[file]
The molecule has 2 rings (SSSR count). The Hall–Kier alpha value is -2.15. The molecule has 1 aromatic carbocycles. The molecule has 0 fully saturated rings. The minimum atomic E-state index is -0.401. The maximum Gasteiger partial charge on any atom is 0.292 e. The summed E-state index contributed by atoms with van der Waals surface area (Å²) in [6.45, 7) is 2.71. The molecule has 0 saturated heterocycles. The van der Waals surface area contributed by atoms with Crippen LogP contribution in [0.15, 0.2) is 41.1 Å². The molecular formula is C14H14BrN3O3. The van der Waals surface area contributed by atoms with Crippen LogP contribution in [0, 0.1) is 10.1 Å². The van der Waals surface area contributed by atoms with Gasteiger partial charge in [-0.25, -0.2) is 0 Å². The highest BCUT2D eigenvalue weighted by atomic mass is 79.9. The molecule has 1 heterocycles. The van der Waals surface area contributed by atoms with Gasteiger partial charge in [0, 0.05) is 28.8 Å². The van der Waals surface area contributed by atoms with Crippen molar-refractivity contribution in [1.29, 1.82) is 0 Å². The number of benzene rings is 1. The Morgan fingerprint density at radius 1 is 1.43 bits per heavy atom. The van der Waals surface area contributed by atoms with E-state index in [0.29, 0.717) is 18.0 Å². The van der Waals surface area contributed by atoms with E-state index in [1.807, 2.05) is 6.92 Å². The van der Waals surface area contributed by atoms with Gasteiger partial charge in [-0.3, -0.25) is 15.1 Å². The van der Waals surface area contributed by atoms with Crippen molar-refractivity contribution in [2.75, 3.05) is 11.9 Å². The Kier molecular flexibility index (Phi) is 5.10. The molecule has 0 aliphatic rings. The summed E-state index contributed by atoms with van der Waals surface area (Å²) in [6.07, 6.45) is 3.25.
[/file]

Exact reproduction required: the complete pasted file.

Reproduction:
The molecule has 2 rings (SSSR count). The Hall–Kier alpha value is -2.15. The molecule has 1 aromatic carbocycles. The molecule has 0 fully saturated rings. The minimum atomic E-state index is -0.401. The maximum Gasteiger partial charge on any atom is 0.292 e. The summed E-state index contributed by atoms with van der Waals surface area (Å²) in [6.45, 7) is 2.71. The molecule has 0 saturated heterocycles. The van der Waals surface area contributed by atoms with Crippen LogP contribution in [0.15, 0.2) is 41.1 Å². The molecular formula is C14H14BrN3O3. The van der Waals surface area contributed by atoms with Crippen LogP contribution in [0, 0.1) is 10.1 Å². The van der Waals surface area contributed by atoms with Gasteiger partial charge in [-0.25, -0.2) is 0 Å². The highest BCUT2D eigenvalue weighted by atomic mass is 79.9. The molecule has 1 heterocycles. The van der Waals surface area contributed by atoms with Gasteiger partial charge in [0, 0.05) is 28.8 Å². The van der Waals surface area contributed by atoms with Crippen molar-refractivity contribution in [1.29, 1.82) is 0 Å². The number of benzene rings is 1. The Morgan fingerprint density at radius 1 is 1.43 bits per heavy atom. The van der Waals surface area contributed by atoms with E-state index in [0.29, 0.717) is 18.0 Å². The van der Waals surface area contributed by atoms with E-state index in [1.807, 2.05) is 6.92 Å². The van der Waals surface area contributed by atoms with Gasteiger partial charge in [-0.3, -0.25) is 15.1 Å². The van der Waals surface area contributed by atoms with Crippen molar-refractivity contribution in [2.75, 3.05) is 11.9 Å². The Kier molecular flexibility index (Phi) is 5.10. The molecule has 0 aliphatic rings. The summed E-state index contributed by atoms with van der Waals surface area (Å²) in [6.07, 6.45) is 3.25.